Sprint Retrospective is far and away the most important event in Scrum, if not for all Agile practitioners. Although empirical process control is omnipresent in Scrum, nowhere is it better represented than at the Retrospective. Put another way, I still envision a team being highly successful even after they have jettisoned every other role, artifact, and event as long as they are still doing Retrospectives. This is because a team can experiment with changes to roles, artifacts, and events—not to mention plenty of other factors—using Retrospectives. If the team decides during a retrospective to reduce the time spent doing Backlog Refinement by 50% and they’re still genuinely happy with that choice two sprints later, who’s to say they shouldn’t make that change?
So how can we conduct our first retrospective? Personally, I’m a huge fan of the five-step retrospective popularized by Esther Derby and Diana Larsen, authors of the book “Agile Retrospectives: Making Good Teams Great.” Retrospectives can get stale really quickly, so teams find it helpful to change how they do retrospectives often. So long as your retrospective covers the following five steps, you’re in good hands!
Step 1 is “Set the stage.” This is a good chance to break the ice and with your team and remind ourselves why this is so important. I have a few activities I like for this step and I’d recommend choosing two of them. First, I’d suggest reading Norm Kerth’s Retrospective Prime Directive as a team, which is: “Regardless of what we discover, we understand and truly believe that everyone did the best job they could, given what they knew at the time, their skills and abilities, the resources available, and the situation at hand.” This helps to create a collaborative environment for learning and continuous improvement instead of blaming individuals. Second, I like to ask each team member to share just one word about how the retrospective went for them. This will give everyone a good sense of the mood in the room. Third, I like to invite team members to share a genuine word of specific appreciation for another member of the team.
Step 2 is to “gather data.” What happened in the sprint? I like to use a “positives / deltas / insights” collection device. Ask each team member to come up with as many positives, deltas or things they’d like to change, and insights as possible. Have them write each positive, delta, and insight individually on sticky notes or their digital equivalent. When the team has run out of thoughts or the timebox has elapsed, place the sticky notes on the wall and group like items together.
Step 3 is to “Generate insights.” I like to add a brief intermediary step, which is to choose the top positives, deltas, and/or insights that we’d like to focus on, about 1-3 total. Once you have the top 1-3 items, dig in more on each one. The book “Agile Retrospectives” has a good activity called “Prioritize with Dots” that can make this go faster. If a positive reads “The team is doing a good job of collaborating with one another” and a delta reads “Our staging server keeps going down,” try to understand the root cause of these conditions. Some teams find it helpful to ask “why” five times (give or take) until you get to your root cause. Agile Retrospectives suggests other exercises as well. As a hint: if you’re rarely surprised by your root causes, you may not be digging deep enough.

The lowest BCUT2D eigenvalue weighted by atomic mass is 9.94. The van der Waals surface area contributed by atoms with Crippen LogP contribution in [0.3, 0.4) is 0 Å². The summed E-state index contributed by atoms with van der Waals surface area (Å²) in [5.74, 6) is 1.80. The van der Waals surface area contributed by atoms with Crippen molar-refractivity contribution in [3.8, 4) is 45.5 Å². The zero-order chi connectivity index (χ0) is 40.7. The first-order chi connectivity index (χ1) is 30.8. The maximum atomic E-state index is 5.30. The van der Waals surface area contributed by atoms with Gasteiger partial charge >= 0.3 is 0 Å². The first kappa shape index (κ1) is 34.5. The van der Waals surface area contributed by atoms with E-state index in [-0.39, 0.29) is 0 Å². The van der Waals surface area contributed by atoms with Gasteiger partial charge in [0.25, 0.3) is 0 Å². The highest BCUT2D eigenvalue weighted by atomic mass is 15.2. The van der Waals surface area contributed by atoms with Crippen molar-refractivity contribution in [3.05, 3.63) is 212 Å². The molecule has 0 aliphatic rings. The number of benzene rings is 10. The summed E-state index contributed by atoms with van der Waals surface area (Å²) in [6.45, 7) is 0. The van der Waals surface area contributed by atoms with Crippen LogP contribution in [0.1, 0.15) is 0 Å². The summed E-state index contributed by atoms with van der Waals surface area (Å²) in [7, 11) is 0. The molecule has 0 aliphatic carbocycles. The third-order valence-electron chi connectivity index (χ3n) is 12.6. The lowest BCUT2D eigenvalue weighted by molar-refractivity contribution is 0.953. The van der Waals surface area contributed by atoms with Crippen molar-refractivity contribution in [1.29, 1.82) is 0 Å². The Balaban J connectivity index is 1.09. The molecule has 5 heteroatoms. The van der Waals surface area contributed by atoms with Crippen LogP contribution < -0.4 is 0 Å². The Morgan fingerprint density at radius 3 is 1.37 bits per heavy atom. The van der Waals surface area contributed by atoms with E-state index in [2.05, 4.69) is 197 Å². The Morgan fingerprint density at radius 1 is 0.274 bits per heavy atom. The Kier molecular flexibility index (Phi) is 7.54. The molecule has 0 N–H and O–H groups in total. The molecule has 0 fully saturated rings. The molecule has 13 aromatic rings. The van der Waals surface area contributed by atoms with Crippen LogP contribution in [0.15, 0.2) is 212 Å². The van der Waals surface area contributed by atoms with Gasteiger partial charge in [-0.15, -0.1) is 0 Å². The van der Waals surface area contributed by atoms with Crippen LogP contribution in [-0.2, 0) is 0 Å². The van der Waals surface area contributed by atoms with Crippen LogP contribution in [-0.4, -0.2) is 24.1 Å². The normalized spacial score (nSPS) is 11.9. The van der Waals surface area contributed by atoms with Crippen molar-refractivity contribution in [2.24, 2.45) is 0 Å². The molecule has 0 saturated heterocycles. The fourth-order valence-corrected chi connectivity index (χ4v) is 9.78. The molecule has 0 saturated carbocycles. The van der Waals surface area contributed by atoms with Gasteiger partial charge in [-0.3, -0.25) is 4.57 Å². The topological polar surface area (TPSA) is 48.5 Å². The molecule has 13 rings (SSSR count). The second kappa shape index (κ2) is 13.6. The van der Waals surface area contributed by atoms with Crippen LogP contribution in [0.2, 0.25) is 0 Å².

Step 4 is all about “Actions.” I like to expand this into Decisions and Actions. For each item, discuss as a team suggestions about how you can persist and deepen the positive, change or minimize the delta, and capitalize on the insight. You’ll find that your suggestions fall naturally into two buckets: decisions, which are changes to the Working Agreement, and actions, which are simply new backlog items. Suppose that the team is tired of events starting late due to tardiness. The team could vote to add a rule to their working agreement that imposes a penalty for being late. Or suppose the team discovers that their staging server needs several hours of maintenance. The team could decide to add a user story to the backlog that reads, “As a developer, I have a more reliable staging server so that I can develop software more effectively.” Try to stay focused here: it’s better to have one or two improvement items for the next iteration than to have too much to change at once.
Step 5 is “Wrap up.” If you haven’t done a round of appreciations yet, this is a nice time. Spend a few minutes retrospecting on the retrospective. How did it go for the team? What would they like to try next time?
Your team should run a retrospective at the end of every sprint. If your team is doing Kanban or one-week sprints, it’s perfectly reasonable to do a retrospective every two weeks. It can also be useful to hold a retrospective at the end of any significant event, such as a multi-team release planning, a large release, or following an incident. If you’re retrospecting an outage or incident, don’t call this event a “post-mortem.” This makes the event a little too negative in conception, subtly implying the team killed someone or something. Instead just use Retrospective or the military term “After-action review.”
So that’s a reasonable retrospective that you can use for your first several sprints. Talk to your team’s Agile Coach for more ideas on how to keep your retrospective fresh and interesting.